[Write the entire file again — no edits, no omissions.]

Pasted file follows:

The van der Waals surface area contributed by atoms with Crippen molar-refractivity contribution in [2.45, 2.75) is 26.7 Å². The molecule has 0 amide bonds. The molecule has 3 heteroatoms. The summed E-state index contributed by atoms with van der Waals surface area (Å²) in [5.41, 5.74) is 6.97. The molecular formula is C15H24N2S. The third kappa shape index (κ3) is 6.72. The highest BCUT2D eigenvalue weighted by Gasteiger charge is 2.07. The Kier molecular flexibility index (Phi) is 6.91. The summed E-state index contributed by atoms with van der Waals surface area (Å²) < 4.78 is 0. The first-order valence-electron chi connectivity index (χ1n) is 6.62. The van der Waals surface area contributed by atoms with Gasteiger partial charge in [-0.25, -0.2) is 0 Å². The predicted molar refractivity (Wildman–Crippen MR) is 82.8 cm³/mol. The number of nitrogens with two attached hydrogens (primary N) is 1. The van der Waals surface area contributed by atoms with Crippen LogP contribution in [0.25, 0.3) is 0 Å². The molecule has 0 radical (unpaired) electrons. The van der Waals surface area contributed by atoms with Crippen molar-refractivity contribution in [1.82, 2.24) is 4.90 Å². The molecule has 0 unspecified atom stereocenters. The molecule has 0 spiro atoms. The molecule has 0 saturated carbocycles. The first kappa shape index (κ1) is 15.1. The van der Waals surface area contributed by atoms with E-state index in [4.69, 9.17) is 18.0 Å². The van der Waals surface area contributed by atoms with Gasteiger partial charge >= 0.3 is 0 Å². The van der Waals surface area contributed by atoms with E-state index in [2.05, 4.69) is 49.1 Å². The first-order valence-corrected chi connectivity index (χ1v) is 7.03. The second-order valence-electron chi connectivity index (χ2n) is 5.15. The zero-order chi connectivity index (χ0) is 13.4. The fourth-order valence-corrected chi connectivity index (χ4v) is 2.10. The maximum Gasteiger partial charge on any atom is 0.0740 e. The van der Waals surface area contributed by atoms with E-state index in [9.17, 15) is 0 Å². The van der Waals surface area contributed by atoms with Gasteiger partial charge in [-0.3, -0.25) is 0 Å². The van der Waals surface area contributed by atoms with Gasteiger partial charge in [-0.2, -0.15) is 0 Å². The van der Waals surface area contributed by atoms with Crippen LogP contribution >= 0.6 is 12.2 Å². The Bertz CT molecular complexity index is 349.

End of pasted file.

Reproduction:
The van der Waals surface area contributed by atoms with Crippen molar-refractivity contribution in [2.45, 2.75) is 26.7 Å². The molecule has 0 amide bonds. The molecule has 3 heteroatoms. The summed E-state index contributed by atoms with van der Waals surface area (Å²) in [5.41, 5.74) is 6.97. The molecular formula is C15H24N2S. The third kappa shape index (κ3) is 6.72. The highest BCUT2D eigenvalue weighted by Gasteiger charge is 2.07. The Kier molecular flexibility index (Phi) is 6.91. The summed E-state index contributed by atoms with van der Waals surface area (Å²) < 4.78 is 0. The first-order valence-electron chi connectivity index (χ1n) is 6.62. The van der Waals surface area contributed by atoms with Gasteiger partial charge in [-0.25, -0.2) is 0 Å². The predicted molar refractivity (Wildman–Crippen MR) is 82.8 cm³/mol. The number of nitrogens with two attached hydrogens (primary N) is 1. The van der Waals surface area contributed by atoms with Crippen LogP contribution in [0.25, 0.3) is 0 Å². The molecule has 0 radical (unpaired) electrons. The van der Waals surface area contributed by atoms with Crippen molar-refractivity contribution in [1.82, 2.24) is 4.90 Å². The molecule has 0 unspecified atom stereocenters. The molecule has 0 spiro atoms. The molecule has 0 saturated carbocycles. The first kappa shape index (κ1) is 15.1. The van der Waals surface area contributed by atoms with E-state index in [4.69, 9.17) is 18.0 Å². The van der Waals surface area contributed by atoms with Gasteiger partial charge >= 0.3 is 0 Å². The van der Waals surface area contributed by atoms with E-state index in [2.05, 4.69) is 49.1 Å². The first-order valence-corrected chi connectivity index (χ1v) is 7.03. The second-order valence-electron chi connectivity index (χ2n) is 5.15. The zero-order chi connectivity index (χ0) is 13.4. The fourth-order valence-corrected chi connectivity index (χ4v) is 2.10. The maximum Gasteiger partial charge on any atom is 0.0740 e. The van der Waals surface area contributed by atoms with E-state index in [9.17, 15) is 0 Å². The van der Waals surface area contributed by atoms with Gasteiger partial charge in [-0.3, -0.25) is 0 Å². The van der Waals surface area contributed by atoms with Gasteiger partial charge in [-0.2, -0.15) is 0 Å². The van der Waals surface area contributed by atoms with Crippen LogP contribution >= 0.6 is 12.2 Å². The Bertz CT molecular complexity index is 349.